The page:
We had Jaco less than 10 months when it happened.
Jaco was a German Shepherd Dog exported from the Czech Republic when he was 16 months old. I wanted him to be my next scent-detection dog, a partner in the work I’ve done for more than a decade, finding the missing and the dead.
He was a beautiful, wary creature, with an exotic gold and dark brown sable coat. When David and I went to pick him up, he stood at my husband’s side, looked at him, and growled. We soon realized a sweetness lay behind that wariness. Jaco learned to bury his head in our legs and hold still, tail swishing gently while we stroked him.
Once he started formal scent training, nothing else existed. Finding the hidden material so he could get a tug with a ball on a rope was his world.
Despite some quirks, he was a good boy. Sincere, hardworking, and predictable. He wanted to search. He wanted to play tug. He made me believe in our future as a team.
I took him to two scent-detection seminars in a row. He was powerful, enthusiastic, and beautiful. I was in heaven. An FBI trainer admired how simple Jaco made the work appear: Run to the source; stand if the terrain was too rough; lie down if he could.
Jaco would freeze, tail angled up like a flag, dark amber eyes glowing.
He was like a force of nature. Faithful to the source. Faithful to the game. Faithful to my plans.
Four days after we returned home, I was working at my desk. Jaco was asleep next to me. I heard a familiar sound. A dog’s leg pounding on a wire crate. I ignored it. He was probably scratching an itch and his leg went awry. It continued.
Jaco lay on his side, jerking rhythmically. His legs paddled, his neck arched, his eyes rolled back. Foam emerged around his pulled-back lips. I don’t know how, but I dragged him from the crate. He was urinating, simultaneously rigor stiff and jerking. I held him, trying to cradle his head, talking nonsense. “You’re a good boy. You’re such a good boy. It’s OK, buddy. You’ll be OK.”
I was sure he was dying.
After a few moments, he stood. “Jaco,” I said, and went to touch him. He moved as though he might bite me, but then backed into the corner of the study, standing panting, pupils dilated so much his amber eyes were black. He didn’t recognize me. I didn’t approach him.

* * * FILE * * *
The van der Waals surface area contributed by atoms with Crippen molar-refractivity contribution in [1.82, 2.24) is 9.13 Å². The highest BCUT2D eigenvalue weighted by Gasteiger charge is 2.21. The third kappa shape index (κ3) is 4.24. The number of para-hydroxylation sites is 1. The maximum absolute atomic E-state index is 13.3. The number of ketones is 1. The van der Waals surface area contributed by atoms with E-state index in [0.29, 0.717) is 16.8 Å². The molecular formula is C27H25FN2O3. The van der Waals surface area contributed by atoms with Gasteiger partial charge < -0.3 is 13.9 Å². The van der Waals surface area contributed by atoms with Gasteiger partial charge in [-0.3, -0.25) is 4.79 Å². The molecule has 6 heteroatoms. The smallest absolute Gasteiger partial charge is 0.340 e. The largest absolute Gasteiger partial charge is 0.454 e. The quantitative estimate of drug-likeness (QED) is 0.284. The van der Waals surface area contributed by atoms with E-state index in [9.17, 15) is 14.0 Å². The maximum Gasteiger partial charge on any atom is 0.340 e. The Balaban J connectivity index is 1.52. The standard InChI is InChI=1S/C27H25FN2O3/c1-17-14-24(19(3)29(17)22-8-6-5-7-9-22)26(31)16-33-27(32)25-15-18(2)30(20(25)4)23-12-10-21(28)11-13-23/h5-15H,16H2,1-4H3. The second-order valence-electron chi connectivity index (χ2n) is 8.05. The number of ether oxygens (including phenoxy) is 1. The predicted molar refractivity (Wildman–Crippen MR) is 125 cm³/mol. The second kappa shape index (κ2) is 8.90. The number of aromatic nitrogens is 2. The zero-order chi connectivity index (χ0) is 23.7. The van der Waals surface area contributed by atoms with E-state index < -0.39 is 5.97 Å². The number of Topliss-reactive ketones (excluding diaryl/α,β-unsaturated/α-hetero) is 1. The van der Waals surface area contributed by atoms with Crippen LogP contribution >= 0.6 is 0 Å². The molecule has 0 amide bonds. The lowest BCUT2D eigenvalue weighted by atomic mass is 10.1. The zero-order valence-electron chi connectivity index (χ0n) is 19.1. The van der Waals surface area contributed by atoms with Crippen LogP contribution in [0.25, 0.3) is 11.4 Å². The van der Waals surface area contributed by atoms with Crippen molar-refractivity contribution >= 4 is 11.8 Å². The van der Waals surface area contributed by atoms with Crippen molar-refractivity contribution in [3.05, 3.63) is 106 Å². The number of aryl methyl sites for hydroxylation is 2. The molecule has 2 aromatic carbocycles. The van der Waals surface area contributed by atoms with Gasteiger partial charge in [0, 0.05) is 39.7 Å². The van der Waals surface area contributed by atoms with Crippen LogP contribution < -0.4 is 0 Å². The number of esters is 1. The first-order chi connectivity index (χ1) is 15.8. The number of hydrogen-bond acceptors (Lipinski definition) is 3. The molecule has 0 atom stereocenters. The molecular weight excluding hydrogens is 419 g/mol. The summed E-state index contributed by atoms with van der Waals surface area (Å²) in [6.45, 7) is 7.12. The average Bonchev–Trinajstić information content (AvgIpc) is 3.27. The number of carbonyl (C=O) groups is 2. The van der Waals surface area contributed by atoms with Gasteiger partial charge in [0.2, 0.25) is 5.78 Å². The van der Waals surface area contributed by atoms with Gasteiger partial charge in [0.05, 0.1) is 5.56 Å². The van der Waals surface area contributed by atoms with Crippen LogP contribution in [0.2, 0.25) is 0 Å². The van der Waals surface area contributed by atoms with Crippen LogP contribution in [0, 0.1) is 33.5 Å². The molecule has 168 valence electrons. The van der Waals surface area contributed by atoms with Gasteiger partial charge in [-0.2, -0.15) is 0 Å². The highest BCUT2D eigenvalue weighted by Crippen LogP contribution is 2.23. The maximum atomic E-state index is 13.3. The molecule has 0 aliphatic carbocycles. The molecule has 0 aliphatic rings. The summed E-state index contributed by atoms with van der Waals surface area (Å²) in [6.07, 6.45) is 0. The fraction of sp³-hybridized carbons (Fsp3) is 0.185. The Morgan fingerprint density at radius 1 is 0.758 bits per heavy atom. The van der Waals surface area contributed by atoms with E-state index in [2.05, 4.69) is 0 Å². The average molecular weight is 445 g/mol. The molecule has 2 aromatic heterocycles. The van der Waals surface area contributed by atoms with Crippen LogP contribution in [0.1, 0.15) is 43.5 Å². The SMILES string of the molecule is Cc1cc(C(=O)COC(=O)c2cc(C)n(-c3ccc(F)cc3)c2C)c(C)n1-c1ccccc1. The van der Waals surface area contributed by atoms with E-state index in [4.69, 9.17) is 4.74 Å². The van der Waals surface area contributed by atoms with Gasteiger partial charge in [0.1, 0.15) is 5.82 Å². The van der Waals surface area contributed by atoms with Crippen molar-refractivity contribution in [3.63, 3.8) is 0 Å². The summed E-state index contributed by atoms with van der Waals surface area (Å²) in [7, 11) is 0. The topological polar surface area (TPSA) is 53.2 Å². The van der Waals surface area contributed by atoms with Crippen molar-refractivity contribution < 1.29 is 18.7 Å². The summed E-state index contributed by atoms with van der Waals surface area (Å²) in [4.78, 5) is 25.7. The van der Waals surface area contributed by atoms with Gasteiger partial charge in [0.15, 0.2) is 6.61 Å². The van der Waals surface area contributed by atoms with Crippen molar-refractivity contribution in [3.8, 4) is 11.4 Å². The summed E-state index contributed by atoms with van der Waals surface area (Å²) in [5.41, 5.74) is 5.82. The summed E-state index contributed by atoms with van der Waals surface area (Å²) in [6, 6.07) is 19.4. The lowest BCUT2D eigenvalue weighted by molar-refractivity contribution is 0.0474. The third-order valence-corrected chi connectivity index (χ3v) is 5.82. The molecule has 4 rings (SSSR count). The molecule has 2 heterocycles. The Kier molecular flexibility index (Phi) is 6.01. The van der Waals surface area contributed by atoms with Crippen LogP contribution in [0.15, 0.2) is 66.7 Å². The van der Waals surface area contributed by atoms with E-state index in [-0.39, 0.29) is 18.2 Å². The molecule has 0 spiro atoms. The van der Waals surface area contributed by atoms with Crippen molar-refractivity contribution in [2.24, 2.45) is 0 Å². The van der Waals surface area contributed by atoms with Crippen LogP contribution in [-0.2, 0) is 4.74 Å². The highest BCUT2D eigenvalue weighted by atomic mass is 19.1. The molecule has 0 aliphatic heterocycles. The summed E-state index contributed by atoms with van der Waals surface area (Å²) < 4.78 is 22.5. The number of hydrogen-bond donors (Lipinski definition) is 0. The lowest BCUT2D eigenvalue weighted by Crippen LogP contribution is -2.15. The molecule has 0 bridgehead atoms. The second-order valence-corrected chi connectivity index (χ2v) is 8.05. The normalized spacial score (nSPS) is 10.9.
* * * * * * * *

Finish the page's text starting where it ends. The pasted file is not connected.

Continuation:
I don’t know how long it took, but Jaco finally looked at me, wagged his tail, and stumbled over to lick the tears from my face.
The Odds of That?
Jaco was never the same after that first seizure. We took him to our university vet school’s neurology department. Idiopathic epilepsy, the vets said. No known cause. No cure.
Seven months after Jaco’s seizures started, I got another diagnosis, and my dog and I became an oddly matched pair of patients: Idiopathic epilepsy for him. Invasive breast cancer for me.
My cancer had probably taken years to grow. His seizures came fast and furious and unpredictable every few weeks. David and I monitored Jaco, compulsively at first. Nights were the worst. For the first two years, I’d lie there, listening for any ambient noise that my mind might translate to that terrifying sound of Jaco’s feet paddling hard, uncontrollably against his wire crate.
For a full year and a half after Jaco’s diagnosis, with a ferocity of denial and magical thinking, I continued to train him as a cadaver dog. I even certified him—a vain act of faith. He could never be deployed on a search.
He still loved the training. But his once-joyous certitude in pinpointing scent morphed into fuzziness and doubt: a mental wobble and weakness that paralleled his body’s vulnerability.